Last updated on Jan 28th, 2021 at 11:37 am
A Spanish professor of biochemistry José María Odriozola has astonishingly declared that, because Caster Semenya has more testosterone than most men, she has an undoubted advantage
Odriozola, who is a member of the IAAF Board of Directors, made the comment during an interview with Spanish Sport magazine.
The former president of the Spanish athletics federation, Odriozola, has backed the newly-implemented testosterone restrictions imposed on female athletes, insisting that Semenya is a “biological man”.
“She says the IAAF is against her, but the rules are for everyone,” he said.
“Her case comes from the World Championships in Berlin 2009. She has XY chromosomes, like men, and then a series of hormonal internal controls that make her hyperandrogenic.
“Semenya has more testosterone than most men and that gives her an undoubted advantage,” Odriozola added, emphasising that the IAAF’s rule was aimed at ensuring fair competition.
Semenya lost a landmark case against the IAAF at the Court of Arbitration for Sport (CAS) in May, which means that she will have to take medication to reduce her testosterone levels if she wants to continue running on the world stage.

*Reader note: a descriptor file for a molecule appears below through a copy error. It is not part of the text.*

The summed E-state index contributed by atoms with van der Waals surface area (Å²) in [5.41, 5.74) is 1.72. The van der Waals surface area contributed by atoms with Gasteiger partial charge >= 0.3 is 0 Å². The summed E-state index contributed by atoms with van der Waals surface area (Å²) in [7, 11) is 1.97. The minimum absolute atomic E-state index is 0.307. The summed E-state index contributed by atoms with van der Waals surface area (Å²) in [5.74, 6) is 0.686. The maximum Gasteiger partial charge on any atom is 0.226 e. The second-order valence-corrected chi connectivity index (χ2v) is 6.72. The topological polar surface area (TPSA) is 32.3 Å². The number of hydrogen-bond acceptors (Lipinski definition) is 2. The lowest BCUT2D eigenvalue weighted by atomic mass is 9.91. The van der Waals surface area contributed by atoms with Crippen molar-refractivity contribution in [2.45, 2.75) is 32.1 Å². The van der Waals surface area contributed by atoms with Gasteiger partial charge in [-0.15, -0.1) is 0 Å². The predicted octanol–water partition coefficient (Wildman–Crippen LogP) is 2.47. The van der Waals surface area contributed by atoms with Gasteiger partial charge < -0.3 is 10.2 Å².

When making its verdict, CAS admitted the rule was “discriminatory” but it also said that the policy was “necessary, reasonable and proportionate” to protect the fairness of women’s sport.
The 28-year-old middle-distance athlete is attempting to block new rules on female participation brought in by the IAAF, who insists that they are to create a level playing field.
Semenya will miss next month’s IAAF World Championships in Qatar because of the verdict.
She initially received permission to compete pending an appeal but this was overturned by the Swiss Supreme Court last month.
Semenya has argued that her testosterone levels occur naturally. Her supporters include the World Medical Association and the United Nations Human Rights Council.
Under the new IAAF regulations, female runners with excessive testosterone are obliged to medically reduce it to be eligible to compete internationally.
Author: ANA Newswire